The Coquimbo Fish Market offers visitors a virtual harvest from the sea.
When our Seabourn cruise ship docked in Coquimbo, Chile, the smell of fresh fish wafted in the air. Only a dozen or so cruise ships arrive here each year between November and March.
A tour guide met us at the port to take us to visit the city sites of Coquimbo and the nearby resort town of Serena but we begged her to allow enough time for us to return to the bustling fish market at the port. (Although a bit surprised, she was accommodating.)
Chile has more than 2600 miles of coastline on its western border. Similar to many other ports up and down the coast, this one is gritty and industrial. The natural port (which was seized by the Spanish in the 1500s) is used predominantly for shipping fruit (especially table grapes) as well as copper from the mines but its temperate waters are perfect for catching fresh fish and shellfish, which are often exported as fish flour and tinned fish.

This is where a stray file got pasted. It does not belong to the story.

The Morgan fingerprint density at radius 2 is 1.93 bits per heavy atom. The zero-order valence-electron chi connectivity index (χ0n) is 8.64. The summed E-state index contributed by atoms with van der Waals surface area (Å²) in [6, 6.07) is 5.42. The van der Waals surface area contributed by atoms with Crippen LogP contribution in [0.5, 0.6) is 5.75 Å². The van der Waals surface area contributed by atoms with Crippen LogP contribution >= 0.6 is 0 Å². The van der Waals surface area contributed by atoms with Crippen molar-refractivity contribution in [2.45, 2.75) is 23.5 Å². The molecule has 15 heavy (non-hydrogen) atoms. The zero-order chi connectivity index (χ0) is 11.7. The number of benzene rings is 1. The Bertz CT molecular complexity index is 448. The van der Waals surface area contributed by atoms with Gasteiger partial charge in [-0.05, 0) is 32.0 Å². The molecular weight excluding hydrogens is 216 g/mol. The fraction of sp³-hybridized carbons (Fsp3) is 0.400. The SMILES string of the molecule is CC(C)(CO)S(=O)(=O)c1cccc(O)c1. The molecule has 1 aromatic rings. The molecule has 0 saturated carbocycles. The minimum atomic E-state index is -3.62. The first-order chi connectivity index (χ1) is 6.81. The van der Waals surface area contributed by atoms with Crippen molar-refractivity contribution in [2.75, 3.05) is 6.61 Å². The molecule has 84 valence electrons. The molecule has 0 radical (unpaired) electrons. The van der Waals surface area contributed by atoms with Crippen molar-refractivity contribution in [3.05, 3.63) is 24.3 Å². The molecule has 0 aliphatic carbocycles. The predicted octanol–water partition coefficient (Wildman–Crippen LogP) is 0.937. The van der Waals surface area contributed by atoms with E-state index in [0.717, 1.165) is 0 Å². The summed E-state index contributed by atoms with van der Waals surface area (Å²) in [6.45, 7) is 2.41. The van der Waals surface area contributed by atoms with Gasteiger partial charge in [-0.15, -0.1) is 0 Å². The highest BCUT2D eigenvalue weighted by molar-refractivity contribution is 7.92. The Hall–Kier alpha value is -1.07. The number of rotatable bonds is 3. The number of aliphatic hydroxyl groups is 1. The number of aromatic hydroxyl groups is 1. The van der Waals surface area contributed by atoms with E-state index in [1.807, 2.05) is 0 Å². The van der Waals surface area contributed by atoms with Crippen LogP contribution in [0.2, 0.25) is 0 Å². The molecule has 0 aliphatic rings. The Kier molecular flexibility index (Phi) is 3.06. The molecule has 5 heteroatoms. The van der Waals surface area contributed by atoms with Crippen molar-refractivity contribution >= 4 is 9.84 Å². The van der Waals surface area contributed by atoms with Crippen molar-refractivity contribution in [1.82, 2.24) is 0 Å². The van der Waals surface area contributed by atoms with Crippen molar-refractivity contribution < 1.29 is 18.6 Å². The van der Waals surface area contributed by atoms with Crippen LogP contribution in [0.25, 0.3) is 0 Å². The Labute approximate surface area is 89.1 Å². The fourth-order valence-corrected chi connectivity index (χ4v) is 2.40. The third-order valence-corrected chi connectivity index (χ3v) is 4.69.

The Coquimbo Fish Market may be hard to find if you are staying in the city but it is impossible to miss if you are coming off a ship. Loosely translated, the name Coquimbo derives from the “place of calm waters” but on a Sunday afternoon, the market is anything but calm. It’s bustling with families who come here for lunch at one of many stands that sell ceviche, tasty fish empanadas and other fish dishes that are fried, stewed and baked right at the dock.
Walking past the stalls, we spotted mussels, eels, sea urchins, Patagonian toothfish (which is renamed Chilean Sea Bass in the U.S. and Canada), scallops, king crabs, and oversized clams and razor clams. Customers bargain with their favorite fishmongers, who are cleaning and fileting the fish that hang on wooden rods like fresh laundry.
We stopped to taste some empanadas ($2-3 each) that were filled with your choice of seafood and fried while we waited. We also couldn’t resist the walkaway plastic cups of moist ceviche, usually made here with sea bass, “cooked” in a combination of grapefruit and lime juice and then flavored with cilantro and minced chili peppers.
Well worth a visit! Come hungry.
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